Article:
Res is a Brooklyn-based photographer who has been taking photos since attending Smith College in the mid-aughts, where they discovered an interest in art and identity. A 2017 graduate of Yale’s prestigious MFA program, they’ve had their work shown in galleries in NYC and LA and published in W Magazine and The Paris Review.
We asked Res to capture the City’s June WorldPride celebration, for which they focused on the Dyke March, the Queer Liberation March—which recreated the original Pride March route from 1970 and was held the same day as this year’s main procession—and the Queer Liberation Rally that followed in Central Park. Afterward, we talked with Res about their work and the challenges of shooting historic events in an intimate style.
When did you originally get interested in photography? Res: I was painting when I was in high school, but when I was 16 I saw Catherine Opie’s photograph Self-Portrait/Cutting. That was the first image that made me aware of photography as something that transforms the subject. It wasn’t something that I knew I could do, so it took me a while to get into it.
What kind of work did you pursue? Res: I studied photography at Smith College [in Massachusetts], so I would say that the work was really academic to start. I was looking at larger themes like masculinity or queerness. I realized that’s what I wanted the subtext to be, to elevate the photography. I was really into exploring intimacy and how it reveals itself formally through obscuring.
After you moved to NYC, was your work related to your queer identity? Res: I think all of my work is related to my queer identity. When I was in my mid-20s, I photographed my community of friends and family. A conversation about queer intimacy and queer family always comes out [of my work], but it’s not necessarily an overt gesture.
How did you approach shooting these major Pride events? Res: I’m not a documentarian, and there were hundreds of photographers there to document it. I really wanted to make portraits and have remnants of the [Pride] March. It felt important to spend time with some of the people who were there—to pull off to the side and capture these moments of rest to really isolate some individuals and let some of the ephemera, the things around the March, take on meaning. The March is moving but there’s all these things that are still, and that was the kind of focus for me.
Were there any images you felt especially proud of or connected to? Res: I think it’s about the whole body of work. Especially when trying to make work that speaks to something that’s as complex as Pride is. I really feel it’s important to have a combination of portraits and images of the things found on the street, like the barricades, the legs.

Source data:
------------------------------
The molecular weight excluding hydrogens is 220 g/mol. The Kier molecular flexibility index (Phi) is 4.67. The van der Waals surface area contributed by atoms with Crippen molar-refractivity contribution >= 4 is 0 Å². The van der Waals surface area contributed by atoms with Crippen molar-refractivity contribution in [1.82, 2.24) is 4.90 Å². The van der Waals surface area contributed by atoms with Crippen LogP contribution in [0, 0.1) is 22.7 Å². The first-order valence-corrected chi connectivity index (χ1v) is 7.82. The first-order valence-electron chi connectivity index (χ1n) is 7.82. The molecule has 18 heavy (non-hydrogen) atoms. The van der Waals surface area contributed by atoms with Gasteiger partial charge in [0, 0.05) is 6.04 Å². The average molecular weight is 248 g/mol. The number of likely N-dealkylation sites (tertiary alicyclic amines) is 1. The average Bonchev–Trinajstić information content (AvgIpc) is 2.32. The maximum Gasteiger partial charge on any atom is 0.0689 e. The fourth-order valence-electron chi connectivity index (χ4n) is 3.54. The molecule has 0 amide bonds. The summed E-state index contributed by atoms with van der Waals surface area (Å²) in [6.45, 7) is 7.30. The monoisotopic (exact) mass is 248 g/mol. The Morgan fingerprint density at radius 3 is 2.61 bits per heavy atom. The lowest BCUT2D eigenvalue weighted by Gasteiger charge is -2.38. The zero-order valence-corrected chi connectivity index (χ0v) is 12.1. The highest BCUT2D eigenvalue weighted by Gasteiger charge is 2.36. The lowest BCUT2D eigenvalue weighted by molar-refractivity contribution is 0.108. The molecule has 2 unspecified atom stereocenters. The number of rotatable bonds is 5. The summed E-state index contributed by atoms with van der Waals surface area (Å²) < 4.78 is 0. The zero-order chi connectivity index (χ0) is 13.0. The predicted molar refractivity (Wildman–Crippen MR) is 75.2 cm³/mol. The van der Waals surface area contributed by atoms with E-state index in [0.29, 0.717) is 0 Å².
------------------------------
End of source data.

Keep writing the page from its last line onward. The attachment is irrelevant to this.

Was there a certain style of shooting you wanted to use? Res: Formally, the one thing that was important to me was that these images contained shadow. These Pride marches exist in bright sun, which is complete exposure. But I think it’s important to remember that 50 years ago the gesture of walking out into the street was an incredibly radical act, and it still is. In order to get at that complexity I felt the images had to contain both light and dark. Pride is about walking out of the darkness, no longer hiding in the shadows, and into the the street.
Was there a different feeling this year at Pride with Stonewall50 and WorldPride? Res: There were a lot more people. At the events I attended there was a real focus on situating Pride in its history and radicality and its political urgency. There was a lot of conversation around how communities are being represented. And a greater conversation about what these marches mean—they mean something different to everyone.
Have you photographed Pride before? Res: No, that was a first for sure. I made some work at the Memorial at Pulse [in 2016 at Pulse nightclub Orlando, Florida] that was so profoundly huge in the hearts of the queer community. But the way I photographed it was very subtle and quiet and there were no crowds in them. It was somewhat related to this in that I definitely pulled people off the track and tried to create these more intimate, quiet moments that will always be in conversation with the images that we have of the events.
How were you able to do that at these massive events? Res: I walked the opposite way of the March, so as the Liberation March was moving north I was moving south to find traces of the parade. With the Dyke March, I was kind of pulling people off and photographing them at the beginning and end, in Bryant Park and Washington Square. I don’t generally photograph big events because of the wildness of it. It’s very overstimulating for my eyes. It’s an incredible challenge.
Was that your biggest challenge? Res: The hardest thing was worrying about it beforehand. It’s always leading up to it that’s hard. There’s so many people, it’s so hot. But once you’re there, you’re making work and you’re seeing things and you’re excited. You have to work so quickly that you can’t overthink things. That was a pleasure.